All these findings may be used to design improved compounds with higher or lower retention property, as observed in the CoMFA maps, by adding suitable substituents.


4. Conclusion

In this study, 2D- and 3D-QSRR analyses were used to predict the linear retention indices of a set of alkylated phenols. The multidimensional-QSRR models gave good statistical results in terms of rCV and r values. The stepwise MLR and CoMFA models showed high internal and external consistency; this is verified using different validation methods to evaluate their statistical quality. External validation using a test series verified the capacity of these models to estimate with appropriate precision the linear retention indices of alkylated phenols. In addition, the stepwise MLR equation and CoMFA contour plots can identify that physicochemical properties, organic functional groups, and chemical molecular fragments strongly correlated with the linear retention indices of this studied compounds. The highlighted features are important information for delineating the chemical space, which can be used to design new volatile alkylated phenols. This study consists of the first step explored to code a particular odor of this group of molecules, followed by docking molecular study that allows understand the mechanism of activation of olfactory receptor present in the nasal cavity by this kind of chemical compounds.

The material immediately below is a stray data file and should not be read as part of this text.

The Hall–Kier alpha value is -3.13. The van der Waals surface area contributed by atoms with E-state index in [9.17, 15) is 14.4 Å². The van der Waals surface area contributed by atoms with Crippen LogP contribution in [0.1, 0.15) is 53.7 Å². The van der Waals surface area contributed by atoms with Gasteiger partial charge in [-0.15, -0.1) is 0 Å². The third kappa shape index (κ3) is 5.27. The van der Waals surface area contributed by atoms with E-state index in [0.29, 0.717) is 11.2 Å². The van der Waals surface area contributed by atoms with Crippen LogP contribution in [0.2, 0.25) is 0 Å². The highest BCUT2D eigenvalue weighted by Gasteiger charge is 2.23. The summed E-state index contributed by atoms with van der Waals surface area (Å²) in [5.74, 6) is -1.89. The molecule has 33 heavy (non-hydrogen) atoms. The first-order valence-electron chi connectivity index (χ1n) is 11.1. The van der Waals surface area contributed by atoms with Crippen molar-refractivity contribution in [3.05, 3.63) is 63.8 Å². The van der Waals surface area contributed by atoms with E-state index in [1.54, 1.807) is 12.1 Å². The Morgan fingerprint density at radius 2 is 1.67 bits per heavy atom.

We are grateful to the “Association Marocaine des Chimistes Théoriciens” (AMCT) for its pertinent help concerning the programs.


Conflict of interest

“The authors declare that they have no competing interests.”


Supplementary material

Table S1. Molecular descriptors computed by ChemOffice and ChemSketch software.


Test set.

© 2019 The Author(s). Licensee IntechOpen. This chapter is distributed under the terms of the Creative Commons Attribution 3.0 License, which permits unrestricted use, distribution, and reproduction in any medium, provided the original work is properly cited.

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Assia Belhassan, Samir Chtita, Tahar Lakhlifi and Mohammed Bouachrine (November 27th 2019). 2D- and 3D-QSRR Studies of Linear Retention Indices for Volatile Alkylated Phenols, Sino-Nasal and Olfactory System Disorders, Thomas Heinbockel and Balwant Singh Gendeh, IntechOpen, DOI: 10.5772/intechopen.89576. Available from: